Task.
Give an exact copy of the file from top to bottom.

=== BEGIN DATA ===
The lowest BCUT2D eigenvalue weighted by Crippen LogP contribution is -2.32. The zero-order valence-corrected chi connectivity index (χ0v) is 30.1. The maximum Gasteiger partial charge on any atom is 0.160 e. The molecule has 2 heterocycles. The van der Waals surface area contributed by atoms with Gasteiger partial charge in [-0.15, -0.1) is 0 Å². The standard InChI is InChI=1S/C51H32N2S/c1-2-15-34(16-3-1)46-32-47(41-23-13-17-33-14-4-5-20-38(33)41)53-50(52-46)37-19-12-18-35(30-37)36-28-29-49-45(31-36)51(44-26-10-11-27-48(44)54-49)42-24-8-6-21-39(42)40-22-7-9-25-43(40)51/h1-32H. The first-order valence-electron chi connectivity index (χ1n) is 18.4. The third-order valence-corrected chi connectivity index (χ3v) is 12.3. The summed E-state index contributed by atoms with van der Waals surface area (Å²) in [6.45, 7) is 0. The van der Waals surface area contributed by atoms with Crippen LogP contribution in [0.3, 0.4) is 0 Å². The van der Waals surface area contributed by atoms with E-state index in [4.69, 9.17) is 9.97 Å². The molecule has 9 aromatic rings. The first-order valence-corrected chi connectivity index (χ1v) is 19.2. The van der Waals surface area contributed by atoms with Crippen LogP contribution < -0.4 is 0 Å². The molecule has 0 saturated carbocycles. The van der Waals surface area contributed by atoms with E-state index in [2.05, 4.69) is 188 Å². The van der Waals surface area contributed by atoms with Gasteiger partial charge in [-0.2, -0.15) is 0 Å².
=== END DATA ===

The lowest BCUT2D eigenvalue weighted by Crippen LogP contribution is -2.32. The zero-order valence-corrected chi connectivity index (χ0v) is 30.1. The maximum Gasteiger partial charge on any atom is 0.160 e. The molecule has 2 heterocycles. The van der Waals surface area contributed by atoms with Gasteiger partial charge in [-0.15, -0.1) is 0 Å². The standard InChI is InChI=1S/C51H32N2S/c1-2-15-34(16-3-1)46-32-47(41-23-13-17-33-14-4-5-20-38(33)41)53-50(52-46)37-19-12-18-35(30-37)36-28-29-49-45(31-36)51(44-26-10-11-27-48(44)54-49)42-24-8-6-21-39(42)40-22-7-9-25-43(40)51/h1-32H. The first-order valence-electron chi connectivity index (χ1n) is 18.4. The third-order valence-corrected chi connectivity index (χ3v) is 12.3. The summed E-state index contributed by atoms with van der Waals surface area (Å²) in [6.45, 7) is 0. The van der Waals surface area contributed by atoms with Crippen LogP contribution in [0.3, 0.4) is 0 Å². The van der Waals surface area contributed by atoms with E-state index in [4.69, 9.17) is 9.97 Å². The molecule has 9 aromatic rings. The first-order valence-corrected chi connectivity index (χ1v) is 19.2. The van der Waals surface area contributed by atoms with Crippen LogP contribution < -0.4 is 0 Å². The molecule has 0 saturated carbocycles. The van der Waals surface area contributed by atoms with E-state index in [2.05, 4.69) is 188 Å². The van der Waals surface area contributed by atoms with Gasteiger partial charge in [-0.2, -0.15) is 0 Å².